[Date Prev][Date Next]
Re: Antwort: Re: RHEL 6 OpenLDAP 2.4.19-15.el6 init problem
--On April 4, 2011 3:00:34 PM +0200 Simone Piccardi <firstname.lastname@example.org>
First, keep your replies on the list.
On 01/04/2011 18:11, Quanah Gibson-Mount wrote:
While I understand this is often the case with companies, this policy is
short sighted. If you want to have a stable, secure, and functional LDAP
server, then you need to be able to build OpenLDAP from source.
That's true, but is true also for a lot of other programs.
However, OpenLDAP is an amazingly complex piece of software, which a lot of
other programs are not.
And if you need to build everything from source, it will become soon a
manutention nightmare (often you have to do so for a lot of different
I didn't say for him to build everything from source. I said to build
OpenLDAP from source. Personally, I do build everything that OpenLDAP uses
from source myself, short of the kernel & gcc.
So that kind of policy is a must in a lot of cases, and your suggestion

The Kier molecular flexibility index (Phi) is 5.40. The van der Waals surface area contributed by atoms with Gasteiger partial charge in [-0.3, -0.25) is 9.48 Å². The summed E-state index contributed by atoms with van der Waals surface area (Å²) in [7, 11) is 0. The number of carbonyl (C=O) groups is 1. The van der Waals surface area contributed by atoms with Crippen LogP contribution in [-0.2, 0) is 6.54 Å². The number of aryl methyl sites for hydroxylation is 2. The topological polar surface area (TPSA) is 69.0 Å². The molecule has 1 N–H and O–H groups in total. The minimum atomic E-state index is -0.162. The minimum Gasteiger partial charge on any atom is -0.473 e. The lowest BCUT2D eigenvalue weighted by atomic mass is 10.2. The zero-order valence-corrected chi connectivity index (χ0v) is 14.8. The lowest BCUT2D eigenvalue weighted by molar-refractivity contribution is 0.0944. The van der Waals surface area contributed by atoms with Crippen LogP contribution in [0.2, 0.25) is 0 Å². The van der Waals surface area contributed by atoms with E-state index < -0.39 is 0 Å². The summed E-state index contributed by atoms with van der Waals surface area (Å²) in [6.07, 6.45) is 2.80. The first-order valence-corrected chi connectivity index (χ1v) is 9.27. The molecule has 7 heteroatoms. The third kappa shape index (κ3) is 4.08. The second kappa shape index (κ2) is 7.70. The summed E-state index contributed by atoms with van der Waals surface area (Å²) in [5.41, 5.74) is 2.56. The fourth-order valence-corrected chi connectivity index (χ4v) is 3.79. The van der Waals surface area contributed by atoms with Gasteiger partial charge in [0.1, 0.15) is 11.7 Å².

cannot be accepted.
I don't care whether or not you accept what I said. It wasn't a
suggestion, it is the result of over a decade of experience working with
LDAP software from a number of projects.
Not having good packages in a distribution harms everyone, but
unfortunately this is a general problem, not affecting just RedHat or
Correct. And this is something the OpenLDAP Foundation has zero control
over. The distributions decide what OpenLDAP releases they include. The
distributions decide what patches they apply to their OpenLDAP builds. The
distributions occasionally apply their own patches to OpenLDAP that can
break it in horrible ways. Distributions do not update their OpenLDAP
builds after they release a particular OS, either. So again, if someone
chooses against better advice to use the build a distribution provides,
then they need to seek help from those who provide the build they are
using. If that is not acceptable to them, then they either need to learn
to build OpenLDAP themselves so they can use current releases rather than
ones that have had hundreds of bugs fixed since their release, or they
should use a version of OpenLDAP that comes with support from a company
that provides such a thing. Symas is a good example of that.
If they choose to use a distribution build, and then contact the OpenLDAP
foundation about problems they face with it, the first thing they are going
to be asked to do is to upgrade their software. If their policy doesn't
allow that, then they need to contact the distributor. Not the foundation.
Principal Software Engineer
Zimbra :: the leader in open source messaging and collaboration